As soon as a can of tuna fish is opened, it is common for all kitties of the house to speed to the kitchen. Most beg and plead for just a bite of tuna fish. Many people like to add canned tuna to their cats’ regular diet. Although kitties are crazy about it, is it really a good idea to feed your cat canned tuna fish?
Tuna is high in calories
An indoor cat needs fewer calories than an outdoor cat that is constantly running or climbing. The average body weight of an indoor cat may be around 11 lbs, and their daily caloric need is really less than 300 calories. Unfortunately, a couple of spoonfuls of canned tuna fish is about 100 calories, taking up a little more than a third of their daily need.
Too many calories consumed for a cat that is inside all day and does not expend much energy – or just likes to lay around catching zzz’s in the front window means they are more susceptible to obesity.
Obesity in cats can lead to a long list of problems such as early arthritis, diabetes, and a poor coat from too much weight not allowing a cat to be able to groom themselves properly. If you insist on allowing your cat the tasty treat of a spoonful of tuna, decrease the amount of kibble they are receiving for the day. You can also talk with your veterinarian about specific rations.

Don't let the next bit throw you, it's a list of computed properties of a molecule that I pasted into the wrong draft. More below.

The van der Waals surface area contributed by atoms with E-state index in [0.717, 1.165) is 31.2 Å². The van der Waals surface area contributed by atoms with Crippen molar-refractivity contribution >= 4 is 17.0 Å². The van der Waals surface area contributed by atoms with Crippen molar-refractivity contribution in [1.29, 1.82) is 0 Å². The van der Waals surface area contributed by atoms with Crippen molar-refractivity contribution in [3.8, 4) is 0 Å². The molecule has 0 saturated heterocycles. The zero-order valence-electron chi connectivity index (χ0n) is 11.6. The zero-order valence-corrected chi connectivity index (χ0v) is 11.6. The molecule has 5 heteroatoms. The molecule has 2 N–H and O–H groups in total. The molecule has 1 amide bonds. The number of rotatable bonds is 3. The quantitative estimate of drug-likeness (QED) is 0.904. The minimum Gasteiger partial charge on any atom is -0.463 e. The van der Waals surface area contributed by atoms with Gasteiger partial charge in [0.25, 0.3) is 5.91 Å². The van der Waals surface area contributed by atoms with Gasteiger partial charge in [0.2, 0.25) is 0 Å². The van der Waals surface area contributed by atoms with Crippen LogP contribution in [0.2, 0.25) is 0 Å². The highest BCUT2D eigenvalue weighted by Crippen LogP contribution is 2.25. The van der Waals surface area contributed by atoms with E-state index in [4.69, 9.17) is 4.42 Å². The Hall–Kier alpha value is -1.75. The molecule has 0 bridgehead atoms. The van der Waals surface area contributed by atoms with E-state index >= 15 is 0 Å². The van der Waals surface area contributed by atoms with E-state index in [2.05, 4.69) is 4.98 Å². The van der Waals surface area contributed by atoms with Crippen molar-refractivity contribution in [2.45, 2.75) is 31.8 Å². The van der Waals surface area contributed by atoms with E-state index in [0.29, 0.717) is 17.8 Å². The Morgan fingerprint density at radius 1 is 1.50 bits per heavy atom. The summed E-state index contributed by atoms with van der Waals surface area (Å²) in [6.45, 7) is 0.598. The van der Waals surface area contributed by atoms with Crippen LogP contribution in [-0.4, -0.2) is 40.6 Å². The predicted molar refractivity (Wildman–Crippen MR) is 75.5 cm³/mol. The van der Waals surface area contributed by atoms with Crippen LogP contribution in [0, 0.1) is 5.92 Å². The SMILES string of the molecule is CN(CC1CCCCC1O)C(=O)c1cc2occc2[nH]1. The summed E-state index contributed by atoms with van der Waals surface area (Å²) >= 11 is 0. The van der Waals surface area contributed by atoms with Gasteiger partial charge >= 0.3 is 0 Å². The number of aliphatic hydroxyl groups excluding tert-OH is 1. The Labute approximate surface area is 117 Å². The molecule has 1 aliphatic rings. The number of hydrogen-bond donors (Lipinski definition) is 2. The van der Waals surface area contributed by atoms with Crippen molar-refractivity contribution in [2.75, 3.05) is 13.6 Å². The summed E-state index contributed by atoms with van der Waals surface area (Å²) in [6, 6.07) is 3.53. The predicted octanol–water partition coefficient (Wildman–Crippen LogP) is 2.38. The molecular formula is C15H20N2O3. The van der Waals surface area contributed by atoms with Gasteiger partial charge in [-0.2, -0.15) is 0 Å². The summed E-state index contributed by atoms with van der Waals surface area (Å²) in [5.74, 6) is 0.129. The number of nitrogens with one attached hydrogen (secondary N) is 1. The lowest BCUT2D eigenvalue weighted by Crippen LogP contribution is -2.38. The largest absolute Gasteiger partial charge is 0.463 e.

Tuna is high in mercury
Remember hearing about mercury poisoning? It is still a thing! Tuna, especially Albacore tuna, contains high levels of mercury. It’s rare in cats, but it is a thing! Feeding your cat too much tuna can put your kitty in danger of mercury poisoning. Symptoms of mercury poisoning include unsteadiness and loss of coordination. If you see your cat experiencing this and they love eating tuna, contact your veterinarian immediately.
Can cause a stomach ache
It is not rare for cats to have food allergies, and fish can often be something which they can have an allergy towards. A cat that has food allergies may have an upset stomach, vomiting, diarrhea, or gas after consuming tuna. Similar to when a lactose-intolerant individual consumes a dairy product. (Keep in mind that your feline friend is likely lactose intolerant, too.)
Enabling a picky eater
Giving a cat that is a picky eater exactly what they want constantly is enabling them – similar to giving a toddler everything that they want. Feeding a kitty tuna constantly will make them shy away from their cat food, which contains all the nutrients their body needs. Sometimes, we must show some tough love and not give in to that Puss In Boots face!
In moderation, tuna isn’t bad for your cat. If your kitty is requiring daily medication, you can hide it in tuna to help it go down. However, daily tuna in every meal isn’t the best for your cat’s overall health. If you want to feed your cat a tuna flavored food, plenty of brands of cat food have the tuna flavor but also contain the nutrients your cat needs.